You do not need to call NHS 111 to go into self-isolation.  If your symptoms worsen during home isolation or are no better after 7 days, contact NHS 111 online.  If you have no internet access, call NHS 111.  For a medical emergency dial 999.

Can coronavirus be spread through sweat?

According to the most recent information, transmission of the coronavirus happens between people who are in close contact with one another (about two metres or six feet) and through respiratory droplets, produced through a cough or sneeze - not sweat.
How can walking help with Social Distancing?

  • Always keep 2 metres or six feet away from others you don't know

  • If the place you have gone to exercise is busy, go somewhere else.

  • Perhaps try to go on a different day at a different time.

It is still possible to go walking if you #Stay Local.
Can I catch coronavirus from dogs?

There is no evidence that you can catch coronavirus from dogs or other pets.

The virus is most commonly passed from person to person through coughing and sneezing.  We know the virus can live on surfaces for some time, depending on the type of material, temperature and other factors - so in theory it could live on fur or pet hair.  However, there’s currently no evidence that companion animals can spread Covid-19 to people.

It’s best to follow standard good hygiene practices, such as regularly washing your hands thoroughly with soap and hot water, especially after handling or feeding your pet.  It's also possibly wise to reduce your contact with other dogs you don't know.
Should I go into a pub, cafe or tearoom after my walk?

All pubs, cafes or tearooms have now been ordered to close.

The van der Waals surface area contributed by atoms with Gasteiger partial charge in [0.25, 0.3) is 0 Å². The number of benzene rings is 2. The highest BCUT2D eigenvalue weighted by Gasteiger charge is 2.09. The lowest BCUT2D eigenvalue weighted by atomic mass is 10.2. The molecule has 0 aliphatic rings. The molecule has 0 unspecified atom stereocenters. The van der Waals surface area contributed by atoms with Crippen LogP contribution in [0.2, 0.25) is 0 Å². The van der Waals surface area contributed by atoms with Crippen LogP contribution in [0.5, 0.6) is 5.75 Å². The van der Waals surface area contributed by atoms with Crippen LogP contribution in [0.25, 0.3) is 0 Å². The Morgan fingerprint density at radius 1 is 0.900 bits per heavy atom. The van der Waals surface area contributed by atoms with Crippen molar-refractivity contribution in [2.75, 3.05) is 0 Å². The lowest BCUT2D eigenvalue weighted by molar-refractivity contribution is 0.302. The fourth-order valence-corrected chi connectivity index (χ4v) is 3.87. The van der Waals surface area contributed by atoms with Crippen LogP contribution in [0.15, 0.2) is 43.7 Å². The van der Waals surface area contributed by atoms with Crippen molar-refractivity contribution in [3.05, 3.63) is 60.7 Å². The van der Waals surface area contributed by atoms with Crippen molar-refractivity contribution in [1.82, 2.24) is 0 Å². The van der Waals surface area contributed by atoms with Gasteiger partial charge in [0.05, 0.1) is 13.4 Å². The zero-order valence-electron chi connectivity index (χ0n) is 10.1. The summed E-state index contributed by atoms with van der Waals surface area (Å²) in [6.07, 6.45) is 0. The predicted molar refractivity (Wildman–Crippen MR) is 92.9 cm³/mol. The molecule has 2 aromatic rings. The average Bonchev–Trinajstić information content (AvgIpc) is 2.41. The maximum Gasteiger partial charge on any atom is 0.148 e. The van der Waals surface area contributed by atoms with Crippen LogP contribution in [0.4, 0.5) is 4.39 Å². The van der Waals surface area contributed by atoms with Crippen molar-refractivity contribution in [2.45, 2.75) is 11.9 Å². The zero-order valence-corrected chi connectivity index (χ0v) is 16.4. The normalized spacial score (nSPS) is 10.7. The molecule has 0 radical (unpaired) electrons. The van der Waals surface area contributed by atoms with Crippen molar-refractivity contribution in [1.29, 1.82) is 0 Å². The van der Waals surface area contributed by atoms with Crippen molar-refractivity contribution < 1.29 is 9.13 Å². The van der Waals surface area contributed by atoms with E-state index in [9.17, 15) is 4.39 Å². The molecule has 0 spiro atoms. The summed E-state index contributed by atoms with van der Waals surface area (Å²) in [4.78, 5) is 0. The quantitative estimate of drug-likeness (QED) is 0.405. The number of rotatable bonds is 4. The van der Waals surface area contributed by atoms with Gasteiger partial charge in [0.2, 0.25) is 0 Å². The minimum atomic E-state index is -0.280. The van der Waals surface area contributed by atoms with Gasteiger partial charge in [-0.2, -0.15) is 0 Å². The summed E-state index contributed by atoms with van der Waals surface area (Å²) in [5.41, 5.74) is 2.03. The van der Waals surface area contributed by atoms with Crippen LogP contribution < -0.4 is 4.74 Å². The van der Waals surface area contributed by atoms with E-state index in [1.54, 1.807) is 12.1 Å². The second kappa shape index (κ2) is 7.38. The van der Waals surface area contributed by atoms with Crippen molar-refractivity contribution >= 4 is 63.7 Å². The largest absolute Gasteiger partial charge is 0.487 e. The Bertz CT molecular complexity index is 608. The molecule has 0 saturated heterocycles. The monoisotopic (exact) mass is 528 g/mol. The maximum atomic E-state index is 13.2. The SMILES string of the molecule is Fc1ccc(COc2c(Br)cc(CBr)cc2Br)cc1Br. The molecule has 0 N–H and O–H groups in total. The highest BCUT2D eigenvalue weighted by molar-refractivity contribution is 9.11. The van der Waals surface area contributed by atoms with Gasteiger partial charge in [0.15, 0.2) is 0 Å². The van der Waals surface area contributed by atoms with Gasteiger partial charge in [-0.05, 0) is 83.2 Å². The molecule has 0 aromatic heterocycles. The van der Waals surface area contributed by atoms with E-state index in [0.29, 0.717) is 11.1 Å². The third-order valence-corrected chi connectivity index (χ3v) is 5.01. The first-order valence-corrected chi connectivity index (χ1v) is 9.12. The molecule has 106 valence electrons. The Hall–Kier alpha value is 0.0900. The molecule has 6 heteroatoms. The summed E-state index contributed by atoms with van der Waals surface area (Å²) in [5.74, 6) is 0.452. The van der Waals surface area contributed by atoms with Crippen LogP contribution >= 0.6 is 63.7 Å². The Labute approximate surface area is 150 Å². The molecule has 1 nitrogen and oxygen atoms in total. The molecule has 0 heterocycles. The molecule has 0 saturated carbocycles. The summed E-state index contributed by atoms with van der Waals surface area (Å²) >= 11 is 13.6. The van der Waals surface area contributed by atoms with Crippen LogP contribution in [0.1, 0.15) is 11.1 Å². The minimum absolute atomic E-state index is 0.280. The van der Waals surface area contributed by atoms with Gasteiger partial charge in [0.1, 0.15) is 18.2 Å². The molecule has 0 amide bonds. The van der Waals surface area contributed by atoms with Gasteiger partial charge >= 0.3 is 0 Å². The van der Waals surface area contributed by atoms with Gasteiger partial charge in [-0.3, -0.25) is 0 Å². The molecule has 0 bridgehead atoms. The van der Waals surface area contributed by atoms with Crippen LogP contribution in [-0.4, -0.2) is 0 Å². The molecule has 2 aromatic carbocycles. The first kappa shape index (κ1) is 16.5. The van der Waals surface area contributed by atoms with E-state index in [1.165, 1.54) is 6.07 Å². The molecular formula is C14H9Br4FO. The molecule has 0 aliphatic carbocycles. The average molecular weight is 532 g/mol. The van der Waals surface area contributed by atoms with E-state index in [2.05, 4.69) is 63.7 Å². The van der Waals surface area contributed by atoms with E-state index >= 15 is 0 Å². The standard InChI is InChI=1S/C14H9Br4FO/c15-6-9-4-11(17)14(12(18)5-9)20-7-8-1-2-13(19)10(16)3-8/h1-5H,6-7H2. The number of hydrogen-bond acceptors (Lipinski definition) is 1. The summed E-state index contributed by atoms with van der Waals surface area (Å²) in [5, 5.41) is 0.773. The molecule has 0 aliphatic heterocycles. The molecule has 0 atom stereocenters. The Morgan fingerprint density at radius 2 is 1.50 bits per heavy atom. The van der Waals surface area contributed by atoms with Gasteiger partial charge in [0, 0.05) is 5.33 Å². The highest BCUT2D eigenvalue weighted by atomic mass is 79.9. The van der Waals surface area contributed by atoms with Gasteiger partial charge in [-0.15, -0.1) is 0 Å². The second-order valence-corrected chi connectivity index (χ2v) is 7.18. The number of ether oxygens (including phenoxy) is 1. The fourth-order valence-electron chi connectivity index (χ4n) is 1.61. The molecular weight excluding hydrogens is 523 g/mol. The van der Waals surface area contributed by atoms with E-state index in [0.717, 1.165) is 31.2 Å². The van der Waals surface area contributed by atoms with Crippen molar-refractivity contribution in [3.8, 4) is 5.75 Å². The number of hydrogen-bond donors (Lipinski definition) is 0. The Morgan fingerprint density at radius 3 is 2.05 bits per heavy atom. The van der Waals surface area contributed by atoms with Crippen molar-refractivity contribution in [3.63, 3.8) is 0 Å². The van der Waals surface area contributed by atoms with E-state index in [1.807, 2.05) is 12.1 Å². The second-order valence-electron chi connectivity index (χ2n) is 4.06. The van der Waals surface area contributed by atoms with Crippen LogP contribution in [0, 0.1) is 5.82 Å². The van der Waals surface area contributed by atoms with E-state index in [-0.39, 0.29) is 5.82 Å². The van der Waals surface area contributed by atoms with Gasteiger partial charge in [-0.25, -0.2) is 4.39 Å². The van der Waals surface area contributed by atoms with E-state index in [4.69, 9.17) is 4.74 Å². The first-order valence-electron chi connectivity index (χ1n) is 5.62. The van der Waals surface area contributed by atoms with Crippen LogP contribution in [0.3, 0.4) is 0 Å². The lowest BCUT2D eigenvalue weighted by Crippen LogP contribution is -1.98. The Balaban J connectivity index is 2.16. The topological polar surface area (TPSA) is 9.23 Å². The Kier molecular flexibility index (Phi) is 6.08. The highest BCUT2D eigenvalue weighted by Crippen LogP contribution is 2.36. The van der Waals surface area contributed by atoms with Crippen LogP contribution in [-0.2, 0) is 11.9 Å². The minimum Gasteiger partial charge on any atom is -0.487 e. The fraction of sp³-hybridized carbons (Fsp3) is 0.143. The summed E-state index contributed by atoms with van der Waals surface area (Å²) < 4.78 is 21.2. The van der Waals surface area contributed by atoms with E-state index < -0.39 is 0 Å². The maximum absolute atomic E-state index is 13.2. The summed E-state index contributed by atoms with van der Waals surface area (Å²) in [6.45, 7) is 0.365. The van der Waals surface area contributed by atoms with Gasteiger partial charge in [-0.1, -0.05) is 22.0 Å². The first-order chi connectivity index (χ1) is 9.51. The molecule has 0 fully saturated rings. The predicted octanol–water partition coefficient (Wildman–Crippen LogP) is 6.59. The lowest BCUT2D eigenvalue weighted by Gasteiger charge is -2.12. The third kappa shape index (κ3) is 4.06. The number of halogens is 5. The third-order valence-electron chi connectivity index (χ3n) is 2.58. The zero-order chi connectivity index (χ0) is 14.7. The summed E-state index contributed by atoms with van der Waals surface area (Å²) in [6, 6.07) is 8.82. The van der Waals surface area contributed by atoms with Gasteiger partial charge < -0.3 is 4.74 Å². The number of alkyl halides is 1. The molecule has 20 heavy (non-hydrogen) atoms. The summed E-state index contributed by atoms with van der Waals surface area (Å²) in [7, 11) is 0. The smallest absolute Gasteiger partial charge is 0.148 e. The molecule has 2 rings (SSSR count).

Should I go walking using public transport?

No.  The official advice is not to use public transport unless you absolutely have to.  Keep public transport clear for those who using a bus, train or tram is their only means of travel.

Our advice in the current situation is to #StayLocal.
Personal message from Andrew
We're all worried about the implications of this virus - on our family, friends and on the people we know.  It's particularly worrying for a company like ours, whose mission - and indeed survival - is based on helping and inspiring people to get outside and walk.

All the evidence at the moment suggests getting outside and walking is probably the best thing we can do.  We all know how good getting outside is for us - and with our everyday lives forced to change because of this virus, for no matter how short a time, going for a walk is probably more important than ever.

As much as we can, we'll continue to be making new Walks Around Britain programmes.  The production team have decided that we'll carry on for as long as possible making programmes - until we either become ill or are forced to stop by Government advice.  The backroom team at WAB work remotely from home most of the time anyway, so normal service will be maintained as much as possible.

So, for as long as you are symptom-free, do keep getting outside - in your local area.  Walking in the fresh air and wide open spaces remains one of the safest things you can do.  Do buy a walking guide book or two and support the freelance writers who write them, the publishers who publish them and the independent book shops who sell them.

And please consider subscribing to our on-demand site Walks Around Britain+, where you'll be able to watch all the editions of Walks Around Britain whenever you want... and help us in what is a very challenging time for us - as it is for us all.

Keep yourself and your loved ones safe as much as you can.  We'll get through this.

All our best wishes
Andrew White and the Walks Around Britain team
For the most up-to-date information, please visit the NHS website and the World Health Organization (WHO) regularly.